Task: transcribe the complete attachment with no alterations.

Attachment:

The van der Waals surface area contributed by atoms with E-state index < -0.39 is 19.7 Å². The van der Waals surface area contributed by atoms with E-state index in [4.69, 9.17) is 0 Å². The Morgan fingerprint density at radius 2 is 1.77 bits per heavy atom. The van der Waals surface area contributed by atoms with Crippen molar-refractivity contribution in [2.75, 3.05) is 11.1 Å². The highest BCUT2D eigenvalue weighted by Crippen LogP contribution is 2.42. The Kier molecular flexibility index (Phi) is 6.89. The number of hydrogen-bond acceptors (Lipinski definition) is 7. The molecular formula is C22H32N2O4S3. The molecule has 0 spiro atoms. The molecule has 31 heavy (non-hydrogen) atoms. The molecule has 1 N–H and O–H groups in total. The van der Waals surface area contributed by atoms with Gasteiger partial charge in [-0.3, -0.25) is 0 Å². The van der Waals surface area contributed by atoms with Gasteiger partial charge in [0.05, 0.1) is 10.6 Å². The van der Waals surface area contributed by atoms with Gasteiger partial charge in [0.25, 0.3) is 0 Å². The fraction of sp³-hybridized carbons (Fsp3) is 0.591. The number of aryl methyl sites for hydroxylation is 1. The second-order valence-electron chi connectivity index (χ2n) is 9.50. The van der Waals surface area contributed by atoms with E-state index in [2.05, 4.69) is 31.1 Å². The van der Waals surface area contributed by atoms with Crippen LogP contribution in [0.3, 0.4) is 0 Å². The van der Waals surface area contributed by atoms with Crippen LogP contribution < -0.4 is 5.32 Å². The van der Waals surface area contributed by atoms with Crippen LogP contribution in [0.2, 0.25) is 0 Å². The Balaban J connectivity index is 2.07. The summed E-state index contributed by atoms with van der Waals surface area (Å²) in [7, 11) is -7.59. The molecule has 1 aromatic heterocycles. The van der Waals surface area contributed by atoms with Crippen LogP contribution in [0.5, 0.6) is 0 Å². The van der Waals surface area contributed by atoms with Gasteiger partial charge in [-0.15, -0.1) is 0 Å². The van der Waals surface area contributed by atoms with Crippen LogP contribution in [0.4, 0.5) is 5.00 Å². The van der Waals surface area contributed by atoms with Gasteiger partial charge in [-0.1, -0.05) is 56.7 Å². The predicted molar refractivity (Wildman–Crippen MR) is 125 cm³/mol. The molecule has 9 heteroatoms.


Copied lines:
The van der Waals surface area contributed by atoms with E-state index < -0.39 is 19.7 Å². The van der Waals surface area contributed by atoms with E-state index in [4.69, 9.17) is 0 Å². The Morgan fingerprint density at radius 2 is 1.77 bits per heavy atom. The van der Waals surface area contributed by atoms with Crippen molar-refractivity contribution in [2.75, 3.05) is 11.1 Å². The highest BCUT2D eigenvalue weighted by Crippen LogP contribution is 2.42. The Kier molecular flexibility index (Phi) is 6.89. The number of hydrogen-bond acceptors (Lipinski definition) is 7. The molecular formula is C22H32N2O4S3. The molecule has 0 spiro atoms. The molecule has 31 heavy (non-hydrogen) atoms. The molecule has 1 N–H and O–H groups in total. The van der Waals surface area contributed by atoms with Gasteiger partial charge in [-0.3, -0.25) is 0 Å². The van der Waals surface area contributed by atoms with Gasteiger partial charge in [0.05, 0.1) is 10.6 Å². The van der Waals surface area contributed by atoms with Gasteiger partial charge in [0.25, 0.3) is 0 Å². The fraction of sp³-hybridized carbons (Fsp3) is 0.591. The number of aryl methyl sites for hydroxylation is 1. The second-order valence-electron chi connectivity index (χ2n) is 9.50. The van der Waals surface area contributed by atoms with E-state index in [2.05, 4.69) is 31.1 Å². The van der Waals surface area contributed by atoms with Crippen LogP contribution in [0.3, 0.4) is 0 Å². The van der Waals surface area contributed by atoms with Crippen LogP contribution < -0.4 is 5.32 Å². The van der Waals surface area contributed by atoms with Crippen LogP contribution in [0.2, 0.25) is 0 Å². The Balaban J connectivity index is 2.07. The summed E-state index contributed by atoms with van der Waals surface area (Å²) in [7, 11) is -7.59. The molecule has 1 aromatic heterocycles. The van der Waals surface area contributed by atoms with Crippen LogP contribution in [0.5, 0.6) is 0 Å². The van der Waals surface area contributed by atoms with Gasteiger partial charge in [-0.15, -0.1) is 0 Å². The van der Waals surface area contributed by atoms with Crippen LogP contribution in [0.4, 0.5) is 5.00 Å². The van der Waals surface area contributed by atoms with Gasteiger partial charge in [-0.1, -0.05) is 56.7 Å². The predicted molar refractivity (Wildman–Crippen MR) is 125 cm³/mol. The molecule has 9 heteroatoms.